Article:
RE: Do you log on or logon to a website?

Subject: RE: Do you log on or logon to a website?
From: "Hadley, Tim" <tim -dot- hadley -at- ttu -dot- edu>
To: "TECHWR-L" <techwr-l -at- lists -dot- techwr-l -dot- com>
Date: Tue, 19 Apr 2005 12:14:17 -0500


Lisa asks, >Do users log onto, on to, into, or in to a website? Or do users logon or
login to a website.

Technically speaking, Merriam-Webster's Collegiate Dictionary, 11th Edition (I think it's the latest) gives "log on" (or log in)--that is, 2 words, no hyphen--as the verb form, and "log-on"--the hyphenated form--as the noun. This is the fairly standard dictionary treatment, I think, though "logon," the no-hyphen form, is also widely accepted as the noun form. As for whether to use "on" or "in," I don't think it matters.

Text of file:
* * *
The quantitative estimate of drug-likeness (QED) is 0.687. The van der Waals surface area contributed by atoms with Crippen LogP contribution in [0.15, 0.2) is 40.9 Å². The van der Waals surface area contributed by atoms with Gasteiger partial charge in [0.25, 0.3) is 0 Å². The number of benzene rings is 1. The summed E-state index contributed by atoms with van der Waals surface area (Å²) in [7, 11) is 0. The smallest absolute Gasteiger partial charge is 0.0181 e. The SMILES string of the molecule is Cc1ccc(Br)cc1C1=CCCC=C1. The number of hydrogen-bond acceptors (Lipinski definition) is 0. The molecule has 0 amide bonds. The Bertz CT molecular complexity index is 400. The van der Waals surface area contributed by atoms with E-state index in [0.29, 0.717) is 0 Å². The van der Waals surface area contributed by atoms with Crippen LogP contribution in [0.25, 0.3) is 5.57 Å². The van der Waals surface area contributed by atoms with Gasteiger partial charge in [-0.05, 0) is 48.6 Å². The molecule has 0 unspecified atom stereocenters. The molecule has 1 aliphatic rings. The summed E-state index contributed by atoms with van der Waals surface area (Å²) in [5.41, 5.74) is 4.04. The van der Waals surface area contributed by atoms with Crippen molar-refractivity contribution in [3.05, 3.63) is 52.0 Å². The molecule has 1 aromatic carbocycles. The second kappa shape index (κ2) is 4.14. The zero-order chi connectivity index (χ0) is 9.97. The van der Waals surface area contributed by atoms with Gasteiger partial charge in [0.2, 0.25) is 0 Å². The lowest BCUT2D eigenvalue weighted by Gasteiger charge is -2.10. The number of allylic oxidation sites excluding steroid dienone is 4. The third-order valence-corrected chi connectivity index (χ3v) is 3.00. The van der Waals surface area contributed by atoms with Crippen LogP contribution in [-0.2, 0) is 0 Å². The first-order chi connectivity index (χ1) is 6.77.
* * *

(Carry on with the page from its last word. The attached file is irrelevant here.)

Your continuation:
What is not correct, imho, but is unfortunately very widely seen, is the use of "logon" (non-hyphenated) and similar forms as a verb. Perhaps these distinctions have already moved beyond my dictionary-headed mind set, though I think of myself as hip and with it and willing to change with the times. But so far, "logon" as a verb still grates unacceptably. As Jesse Ventura might say, Do I stand alone? To me, "log on" is a verb and "log-on" is a noun.

Tim

Tim Hadley
Graduate Assistant, Graduate School Fellowships and Scholarships
Ph.D. candidate, Technical Communication and Rhetoric
Texas Tech University



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